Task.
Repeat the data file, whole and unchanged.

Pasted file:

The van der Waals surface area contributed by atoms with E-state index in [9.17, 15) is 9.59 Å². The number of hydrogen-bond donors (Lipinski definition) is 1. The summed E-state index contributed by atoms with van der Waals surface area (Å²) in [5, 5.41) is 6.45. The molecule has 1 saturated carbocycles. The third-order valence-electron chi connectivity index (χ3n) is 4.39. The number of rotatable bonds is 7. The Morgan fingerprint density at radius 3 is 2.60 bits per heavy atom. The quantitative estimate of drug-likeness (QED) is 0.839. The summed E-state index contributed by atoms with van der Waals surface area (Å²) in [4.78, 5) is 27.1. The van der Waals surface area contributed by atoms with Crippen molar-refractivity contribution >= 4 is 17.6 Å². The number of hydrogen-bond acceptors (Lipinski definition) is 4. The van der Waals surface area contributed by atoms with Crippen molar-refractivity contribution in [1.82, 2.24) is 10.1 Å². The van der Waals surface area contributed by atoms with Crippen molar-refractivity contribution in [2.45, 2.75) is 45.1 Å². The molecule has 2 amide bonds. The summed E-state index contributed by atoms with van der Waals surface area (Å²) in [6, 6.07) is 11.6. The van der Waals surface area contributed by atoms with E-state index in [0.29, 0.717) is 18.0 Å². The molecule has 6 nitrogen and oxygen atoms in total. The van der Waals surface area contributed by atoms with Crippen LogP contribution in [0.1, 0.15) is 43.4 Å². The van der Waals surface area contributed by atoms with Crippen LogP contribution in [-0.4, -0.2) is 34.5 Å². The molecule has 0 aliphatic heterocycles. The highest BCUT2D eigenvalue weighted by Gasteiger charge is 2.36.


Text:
The van der Waals surface area contributed by atoms with E-state index in [9.17, 15) is 9.59 Å². The number of hydrogen-bond donors (Lipinski definition) is 1. The summed E-state index contributed by atoms with van der Waals surface area (Å²) in [5, 5.41) is 6.45. The molecule has 1 saturated carbocycles. The third-order valence-electron chi connectivity index (χ3n) is 4.39. The number of rotatable bonds is 7. The Morgan fingerprint density at radius 3 is 2.60 bits per heavy atom. The quantitative estimate of drug-likeness (QED) is 0.839. The summed E-state index contributed by atoms with van der Waals surface area (Å²) in [4.78, 5) is 27.1. The van der Waals surface area contributed by atoms with Crippen molar-refractivity contribution >= 4 is 17.6 Å². The number of hydrogen-bond acceptors (Lipinski definition) is 4. The van der Waals surface area contributed by atoms with Crippen molar-refractivity contribution in [1.82, 2.24) is 10.1 Å². The van der Waals surface area contributed by atoms with Crippen molar-refractivity contribution in [2.45, 2.75) is 45.1 Å². The molecule has 2 amide bonds. The summed E-state index contributed by atoms with van der Waals surface area (Å²) in [6, 6.07) is 11.6. The van der Waals surface area contributed by atoms with E-state index in [0.29, 0.717) is 18.0 Å². The molecule has 6 nitrogen and oxygen atoms in total. The van der Waals surface area contributed by atoms with Crippen LogP contribution in [0.1, 0.15) is 43.4 Å². The van der Waals surface area contributed by atoms with Crippen LogP contribution in [-0.4, -0.2) is 34.5 Å². The molecule has 0 aliphatic heterocycles. The highest BCUT2D eigenvalue weighted by Gasteiger charge is 2.36.